On Saturday, my bride and I drove over to Treasure Island in the middle of San Francisco bay between the cities of Oakland and San Francisco. Why did we go? Was I trying to join the Navy? Nope…
We went because once a month they have a flea market there and my wife had been wanting to go. We couldn’t go last month for some reason (isn’t it the pits when you can’t remember why?), but we made it finally this month.
I must confess, it is quite an interesting flea market. I wasn’t all that excited about it, but since it was a place I’d never been before and it was in the middle of the bay and it was an absolutely gorgeous day in the Bay Area, I thought it might be fun to take pictures. I was right, but as it turns out, the pictures I took weren’t really that involved with the bay or the bridges or Alcatraz, or anything of the like. It was of things on Treasure Island and items at the flea market. You’ll see several of them in the next couple of weeks, I’m sure!
The first thing that catches your eye when you get to the place where the flea market is held is a 40-foot tall sculpture named “Bliss Dance” of a dancing woman. The sculptor, Marco Cochrane, started his work on the piece on Treasure Island, starting with a foot-tall prototype.
It eventually took Cochrane over a year to finish the sculpture and it was shown for the first time at a bizarre party in the desert (Burning Man) in 2010. The sculpture weighs 7000 pounds and is made of steel mesh, cables and the like.
Anyway, it is a fascinating piece of art to shoot. Here’s a close-up of just the head. As you can see, at places the sculpture is “see-through” and you can catch glimpses of the sky right through her as if she is transparent. The hair is made of cables (steel, I assume). She looks anything but blissful in this photo, perhaps due to the sadness she feels at the rust that is beginning to accumulate on her “skin”….much like we are often saddened by the wrinkles that appear on our human skin. Or, perhaps she is melancholy because she can’t really dance as many do when they stand at her feet and she looks down at them. Either way, she, like nearly all women, is fascinating!
Known collectively as “The Great Moon Hoax,” the articles were supposedly reprinted from the Edinburgh Journal of Science. The byline was Dr. Andrew Grant, described as a colleague of Sir John Herschel, a famous astronomer of the day. Herschel had in fact traveled to Capetown, South Africa, in January 1834 to set up an observatory with a powerful new telescope. As Grant described it, Herschel had found evidence of life forms on the moon, including such fantastic animals as unicorns, two-legged beavers and furry, winged humanoids resembling bats. The articles also offered vivid description of the moon’s geography, complete with massive craters, enormous amethyst crystals, rushing rivers and lush vegetation.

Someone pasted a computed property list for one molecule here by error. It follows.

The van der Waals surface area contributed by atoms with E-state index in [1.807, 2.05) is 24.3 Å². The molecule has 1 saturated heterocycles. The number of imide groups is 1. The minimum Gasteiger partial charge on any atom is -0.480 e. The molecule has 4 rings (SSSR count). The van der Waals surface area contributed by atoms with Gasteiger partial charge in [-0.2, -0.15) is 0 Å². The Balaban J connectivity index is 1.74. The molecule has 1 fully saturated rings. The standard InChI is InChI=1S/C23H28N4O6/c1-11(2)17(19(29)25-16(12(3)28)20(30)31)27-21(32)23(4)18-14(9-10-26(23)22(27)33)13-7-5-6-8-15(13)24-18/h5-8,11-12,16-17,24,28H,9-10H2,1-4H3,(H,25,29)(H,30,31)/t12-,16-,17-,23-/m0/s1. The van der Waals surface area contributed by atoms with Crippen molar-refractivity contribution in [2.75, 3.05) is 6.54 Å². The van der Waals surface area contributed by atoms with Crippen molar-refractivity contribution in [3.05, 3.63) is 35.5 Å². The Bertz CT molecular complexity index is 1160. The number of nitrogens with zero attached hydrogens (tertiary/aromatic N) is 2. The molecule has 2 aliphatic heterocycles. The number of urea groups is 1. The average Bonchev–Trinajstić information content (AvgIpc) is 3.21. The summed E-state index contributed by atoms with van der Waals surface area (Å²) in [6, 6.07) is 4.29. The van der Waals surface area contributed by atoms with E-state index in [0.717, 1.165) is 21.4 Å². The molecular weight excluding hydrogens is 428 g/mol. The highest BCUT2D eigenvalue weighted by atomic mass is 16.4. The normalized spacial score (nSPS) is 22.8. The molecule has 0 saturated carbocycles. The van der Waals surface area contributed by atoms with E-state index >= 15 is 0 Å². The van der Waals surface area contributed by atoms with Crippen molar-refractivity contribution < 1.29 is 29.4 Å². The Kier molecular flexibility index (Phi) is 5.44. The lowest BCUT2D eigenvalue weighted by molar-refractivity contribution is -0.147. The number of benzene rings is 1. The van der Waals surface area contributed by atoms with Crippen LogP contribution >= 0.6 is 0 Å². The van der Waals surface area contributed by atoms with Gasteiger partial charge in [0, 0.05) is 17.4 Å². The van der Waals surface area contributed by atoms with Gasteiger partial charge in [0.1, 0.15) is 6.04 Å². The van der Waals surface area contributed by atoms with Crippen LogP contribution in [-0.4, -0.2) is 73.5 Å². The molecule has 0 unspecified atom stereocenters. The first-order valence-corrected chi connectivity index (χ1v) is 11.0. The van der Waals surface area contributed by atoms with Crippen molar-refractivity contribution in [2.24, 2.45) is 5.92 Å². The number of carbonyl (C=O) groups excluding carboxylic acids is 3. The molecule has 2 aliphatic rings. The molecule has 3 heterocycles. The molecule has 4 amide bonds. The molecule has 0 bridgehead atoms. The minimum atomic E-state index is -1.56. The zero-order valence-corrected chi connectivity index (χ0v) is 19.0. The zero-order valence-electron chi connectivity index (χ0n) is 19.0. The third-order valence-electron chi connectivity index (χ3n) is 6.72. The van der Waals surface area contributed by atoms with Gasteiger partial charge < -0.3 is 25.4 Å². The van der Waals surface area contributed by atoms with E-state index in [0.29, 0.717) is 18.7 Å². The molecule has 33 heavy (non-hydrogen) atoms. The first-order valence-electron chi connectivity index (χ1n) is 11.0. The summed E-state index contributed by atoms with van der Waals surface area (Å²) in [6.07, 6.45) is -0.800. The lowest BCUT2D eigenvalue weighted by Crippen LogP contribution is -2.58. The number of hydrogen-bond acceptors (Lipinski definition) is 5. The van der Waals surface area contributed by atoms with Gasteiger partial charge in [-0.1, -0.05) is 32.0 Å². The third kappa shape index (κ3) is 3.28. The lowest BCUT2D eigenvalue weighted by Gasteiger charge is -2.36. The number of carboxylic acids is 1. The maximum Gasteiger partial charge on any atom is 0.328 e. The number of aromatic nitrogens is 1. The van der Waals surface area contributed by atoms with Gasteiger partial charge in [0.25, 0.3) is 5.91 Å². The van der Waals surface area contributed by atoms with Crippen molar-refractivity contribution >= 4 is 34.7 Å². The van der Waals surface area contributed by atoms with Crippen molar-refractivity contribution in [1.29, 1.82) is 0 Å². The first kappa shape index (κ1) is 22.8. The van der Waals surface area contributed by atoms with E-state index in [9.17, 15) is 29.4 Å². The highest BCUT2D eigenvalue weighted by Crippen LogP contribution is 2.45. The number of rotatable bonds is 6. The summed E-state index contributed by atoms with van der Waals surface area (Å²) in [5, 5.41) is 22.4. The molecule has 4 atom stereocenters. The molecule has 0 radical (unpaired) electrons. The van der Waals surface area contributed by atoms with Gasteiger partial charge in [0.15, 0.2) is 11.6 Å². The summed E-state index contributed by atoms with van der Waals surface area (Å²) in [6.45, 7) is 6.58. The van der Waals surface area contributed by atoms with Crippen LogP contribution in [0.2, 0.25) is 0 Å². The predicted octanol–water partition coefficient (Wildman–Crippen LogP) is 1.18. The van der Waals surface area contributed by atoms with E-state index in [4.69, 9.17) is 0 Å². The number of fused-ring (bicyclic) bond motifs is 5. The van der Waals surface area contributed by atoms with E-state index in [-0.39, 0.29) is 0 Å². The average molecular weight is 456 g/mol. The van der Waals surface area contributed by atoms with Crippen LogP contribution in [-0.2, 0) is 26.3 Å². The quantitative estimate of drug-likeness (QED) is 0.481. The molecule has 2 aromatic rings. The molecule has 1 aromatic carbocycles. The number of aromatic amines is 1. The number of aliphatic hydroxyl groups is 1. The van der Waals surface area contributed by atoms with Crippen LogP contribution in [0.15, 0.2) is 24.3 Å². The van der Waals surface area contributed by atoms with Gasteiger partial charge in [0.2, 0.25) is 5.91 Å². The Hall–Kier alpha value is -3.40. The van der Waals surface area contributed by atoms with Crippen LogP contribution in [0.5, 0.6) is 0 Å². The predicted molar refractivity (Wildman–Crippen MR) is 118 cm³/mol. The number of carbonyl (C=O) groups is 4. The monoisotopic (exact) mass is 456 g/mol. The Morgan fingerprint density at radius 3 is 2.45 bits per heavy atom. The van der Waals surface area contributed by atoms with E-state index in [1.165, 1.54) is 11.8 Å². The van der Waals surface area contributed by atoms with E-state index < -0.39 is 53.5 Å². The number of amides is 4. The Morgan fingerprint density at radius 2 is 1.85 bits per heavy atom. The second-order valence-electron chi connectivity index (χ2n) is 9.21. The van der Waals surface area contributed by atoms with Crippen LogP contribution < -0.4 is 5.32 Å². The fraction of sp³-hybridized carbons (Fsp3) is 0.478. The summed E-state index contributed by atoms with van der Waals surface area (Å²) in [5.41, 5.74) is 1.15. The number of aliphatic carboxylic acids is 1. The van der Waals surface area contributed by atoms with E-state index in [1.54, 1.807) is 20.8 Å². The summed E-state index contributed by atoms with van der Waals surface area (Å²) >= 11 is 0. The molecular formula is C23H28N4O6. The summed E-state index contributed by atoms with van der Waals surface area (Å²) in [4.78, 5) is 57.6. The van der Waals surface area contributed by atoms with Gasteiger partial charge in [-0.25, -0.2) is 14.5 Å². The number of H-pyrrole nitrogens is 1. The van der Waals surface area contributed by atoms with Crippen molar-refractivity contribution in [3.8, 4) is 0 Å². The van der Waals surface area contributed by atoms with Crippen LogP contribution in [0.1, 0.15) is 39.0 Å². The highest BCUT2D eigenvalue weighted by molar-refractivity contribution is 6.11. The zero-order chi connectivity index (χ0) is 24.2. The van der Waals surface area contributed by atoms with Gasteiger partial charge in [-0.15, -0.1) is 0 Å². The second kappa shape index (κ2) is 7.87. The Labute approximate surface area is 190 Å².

The New York Sun, founded in 1833, was one of the new “penny press” papers that appealed to a wider audience with a cheaper price and a more narrative style of journalism. From the day the first moon hoax article was released, sales of the paper shot up considerably. It was exciting stuff, and readers lapped it up. The only problem was that none of it was true. The Edinburgh Journal of Science had stopped publication years earlier, and Grant was a fictional character. The articles were most likely written by Richard Adams Locke, a Sun reporter educated at Cambridge University. Intended as satire, they were designed to poke fun at earlier, serious speculations about extraterrestrial life, particularly those of Thomas Dick, a science writer who claimed in his bestselling books that the moon alone had 4.2 billion inhabitants.
Readers were completely taken in by the story and failed to recognize it as satire. The craze over Herschel’s supposed discoveries even fooled a committee of Yale University scientists, who traveled to New York in search of the Edinburgh Journal articles. After Sun employees sent them back and forth between the printing and editorial offices, hoping to discourage them, the scientists returned to New Haven without realizing they had been tricked.
On September 16, 1835, the Sun admitted the articles had been a hoax. People were generally amused by the whole thing, and sales of the paper didn’t suffer. The Sun continued operation until 1950, when it merged with the New York World-Telegram. The merger folded in 1967. A new New York Sun newspaper was founded in 2002, but it has no relation to the original.
TRIVIA FOR TODAY: Since house cats are clean and their coats are dry and glossy, their fur easily becomes charged with electricity. Sparks can be seen if their fur is rubbed in the dark.